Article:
President Klaus Iohannis may suspend Prime-Minister Victor Ponta, under the Constitution, only if he is referred to court for offences allegedly committed during the period when he is a member of the Government, like any other minister. Section 109, Chapter III of the Constitution stipulates that ‘the referral to court of a member of the Government leads to his/her suspension in office’.
The president of Romania may suspend any member of the Government only if the alleged offences were committed during the period when the person was a member of the Executive. In this case, Victor Ponta has been brought to trill but for offences allegedly committed when he was a lawyer, before becoming prime-minister, therefore the president is unable to suspend him.
Art. 109. (1) Government is politically responsible only towards the Parliament for its entire activity. Each member of the Government is politically responsible jointly with the other members for the activity of the Government and its acts.
(2) Only the Chamber of Deputies and Senate of Romania may ask for the criminal investigation of the members of the Government for offences allegedly committed in the exercise of their office. If the criminal investigation has been asked for, the President of Romania suspends them from office. The referral to court of a member of the Government leads to the suspension of the person from office. The High Court of Cassation and Justice has jurisdiction.
(3) The cases of liability and available punishments for members of the Government are regulated by the law on ministerial responsibility.
On September 4th, PM Ponta told a televised show that there was no reason to resign, arguing that even if he is sent to court the President has no constitutional right to suspend him from office.
Ponta added that he is innocent as far as the accusations of tax evasion levelled at him are concerned, and that would be why he asked the DNA prosecutors to consider the allegations separately from a larger case Rovinari-Turceni so that a solution will be soon found.
He said once again that he will not resign his prime ministerial office as long as he has the backing of the ruling coalition, adding that he does not want to still be in the office after 2016, but he may be considering running for a seat in the Chamber of Deputies.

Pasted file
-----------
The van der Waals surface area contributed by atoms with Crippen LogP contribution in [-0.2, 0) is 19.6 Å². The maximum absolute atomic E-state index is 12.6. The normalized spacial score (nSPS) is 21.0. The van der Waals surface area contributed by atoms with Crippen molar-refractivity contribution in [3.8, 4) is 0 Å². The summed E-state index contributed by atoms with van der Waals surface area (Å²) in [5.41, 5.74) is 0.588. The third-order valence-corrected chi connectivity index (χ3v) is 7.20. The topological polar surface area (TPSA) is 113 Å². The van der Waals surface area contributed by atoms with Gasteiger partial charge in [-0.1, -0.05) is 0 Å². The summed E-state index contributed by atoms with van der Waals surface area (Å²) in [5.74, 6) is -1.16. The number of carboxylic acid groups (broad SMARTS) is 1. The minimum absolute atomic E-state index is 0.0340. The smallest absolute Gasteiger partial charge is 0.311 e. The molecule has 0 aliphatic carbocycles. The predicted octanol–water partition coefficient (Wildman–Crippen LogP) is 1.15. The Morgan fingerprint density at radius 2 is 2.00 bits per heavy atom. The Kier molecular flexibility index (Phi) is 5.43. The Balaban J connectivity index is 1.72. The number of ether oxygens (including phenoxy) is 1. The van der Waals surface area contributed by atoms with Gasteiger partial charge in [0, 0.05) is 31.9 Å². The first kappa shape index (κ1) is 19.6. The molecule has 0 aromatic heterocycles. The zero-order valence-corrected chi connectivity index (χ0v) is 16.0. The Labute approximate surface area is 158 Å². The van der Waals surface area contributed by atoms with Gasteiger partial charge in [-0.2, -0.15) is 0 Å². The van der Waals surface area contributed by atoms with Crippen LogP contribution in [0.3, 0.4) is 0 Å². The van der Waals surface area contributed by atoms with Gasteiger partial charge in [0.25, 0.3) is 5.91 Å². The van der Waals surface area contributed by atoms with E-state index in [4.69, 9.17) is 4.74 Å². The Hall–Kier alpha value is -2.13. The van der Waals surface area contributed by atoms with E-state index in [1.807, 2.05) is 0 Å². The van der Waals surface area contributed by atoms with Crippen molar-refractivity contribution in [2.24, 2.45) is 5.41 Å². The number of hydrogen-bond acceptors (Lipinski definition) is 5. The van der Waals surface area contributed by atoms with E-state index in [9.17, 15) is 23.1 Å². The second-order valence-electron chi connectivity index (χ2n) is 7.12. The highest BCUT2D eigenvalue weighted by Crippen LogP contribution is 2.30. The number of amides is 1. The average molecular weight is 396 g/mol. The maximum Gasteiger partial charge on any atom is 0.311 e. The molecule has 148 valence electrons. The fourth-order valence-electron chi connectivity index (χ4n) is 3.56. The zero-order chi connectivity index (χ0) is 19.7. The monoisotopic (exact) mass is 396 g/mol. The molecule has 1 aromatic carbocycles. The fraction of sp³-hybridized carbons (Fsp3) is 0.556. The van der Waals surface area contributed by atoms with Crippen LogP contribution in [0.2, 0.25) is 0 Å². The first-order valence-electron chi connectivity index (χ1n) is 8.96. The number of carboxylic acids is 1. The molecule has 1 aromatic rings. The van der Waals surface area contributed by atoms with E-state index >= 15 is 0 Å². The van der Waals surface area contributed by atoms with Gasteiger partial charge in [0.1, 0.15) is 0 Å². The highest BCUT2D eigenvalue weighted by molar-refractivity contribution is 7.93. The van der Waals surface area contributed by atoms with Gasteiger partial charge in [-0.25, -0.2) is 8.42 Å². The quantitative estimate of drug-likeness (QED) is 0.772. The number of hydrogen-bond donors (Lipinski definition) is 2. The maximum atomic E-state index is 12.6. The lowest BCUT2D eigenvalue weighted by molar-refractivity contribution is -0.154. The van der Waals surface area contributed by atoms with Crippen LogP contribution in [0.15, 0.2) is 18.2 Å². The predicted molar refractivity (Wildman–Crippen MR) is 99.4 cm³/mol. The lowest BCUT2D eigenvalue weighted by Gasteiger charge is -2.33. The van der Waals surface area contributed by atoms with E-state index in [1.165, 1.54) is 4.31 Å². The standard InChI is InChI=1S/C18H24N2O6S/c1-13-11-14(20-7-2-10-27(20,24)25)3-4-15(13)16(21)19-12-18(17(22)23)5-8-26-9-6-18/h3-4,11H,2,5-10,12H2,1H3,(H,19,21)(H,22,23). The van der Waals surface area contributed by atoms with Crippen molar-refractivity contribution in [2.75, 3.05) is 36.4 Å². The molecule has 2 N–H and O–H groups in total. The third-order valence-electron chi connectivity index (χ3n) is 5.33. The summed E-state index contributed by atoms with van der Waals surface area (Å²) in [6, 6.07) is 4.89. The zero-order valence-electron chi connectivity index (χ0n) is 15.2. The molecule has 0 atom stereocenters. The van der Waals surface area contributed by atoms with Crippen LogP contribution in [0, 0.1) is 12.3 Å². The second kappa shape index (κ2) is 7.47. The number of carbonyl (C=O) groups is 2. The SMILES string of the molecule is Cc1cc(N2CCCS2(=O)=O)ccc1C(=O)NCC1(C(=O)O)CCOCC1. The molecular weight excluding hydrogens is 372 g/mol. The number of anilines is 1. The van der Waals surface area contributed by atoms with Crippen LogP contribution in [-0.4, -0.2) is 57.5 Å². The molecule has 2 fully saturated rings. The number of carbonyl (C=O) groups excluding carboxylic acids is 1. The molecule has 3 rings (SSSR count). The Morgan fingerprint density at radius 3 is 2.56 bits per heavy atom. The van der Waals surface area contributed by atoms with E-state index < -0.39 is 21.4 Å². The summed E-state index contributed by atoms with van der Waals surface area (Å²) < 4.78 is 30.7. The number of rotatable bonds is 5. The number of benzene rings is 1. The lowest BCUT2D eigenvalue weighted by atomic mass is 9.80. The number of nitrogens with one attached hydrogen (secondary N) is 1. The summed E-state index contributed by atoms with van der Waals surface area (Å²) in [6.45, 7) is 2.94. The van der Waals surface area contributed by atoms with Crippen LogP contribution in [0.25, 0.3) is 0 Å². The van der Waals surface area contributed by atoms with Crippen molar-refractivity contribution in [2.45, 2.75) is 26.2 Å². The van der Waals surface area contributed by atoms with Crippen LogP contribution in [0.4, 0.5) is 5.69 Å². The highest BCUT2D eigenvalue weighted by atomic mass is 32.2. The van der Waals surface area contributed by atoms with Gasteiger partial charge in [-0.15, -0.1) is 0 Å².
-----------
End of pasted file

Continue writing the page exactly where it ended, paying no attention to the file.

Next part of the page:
On September 8th the National Anti-corruption Directorate (DNA) head, Laura Codruta Kovesi said the investigation in the Prime Minister’s criminal case is almost completed, pending a few evidence to be added to the file.
President Iohannis: “The simplest solution would definitely be the one that I also proposed in June”
President Iohannis said, after PM Victor Ponta’s case had been referred to court, on Thursday, that ‘the image of Romania is being massively hurt’ and that, from his point of view, the solution to the problem was the one he had also suggested in June, when he asked the PM to step down.
‘The situation, in my opinion, is growingly problematic for the prime-minister, Government and PSD. But we have to admit that the image of Romania is being massively hurt as a result of this matter. I hope the situation is analysed with due responsibility and that those who are able to will come up with solutions’, said the president.
Iohannis pointed out that he was still standing by the solution he had proposed back in June, when he asked the PM to resign.
‘My opinion has not changed. The simplest solution would definitely be the one that I also proposed in June’, Klaus Iohannis noted.
President Klaus Iohannis said, on 5 June, that, after DNA’s communication that Prime-Minister Victor Ponta had been charged with the commission of criminal offences, he had urged the PM to resign. At the time, the president stressed that, in his view, it was ‘an impossible situation’ for Romania that the PM should be subject to criminal charges.
Afterwards, PM Ponta said he respected the president’s public position but explained that, since he had been appointed to lead the Government by the Parliament, only the Parliament could dismiss him.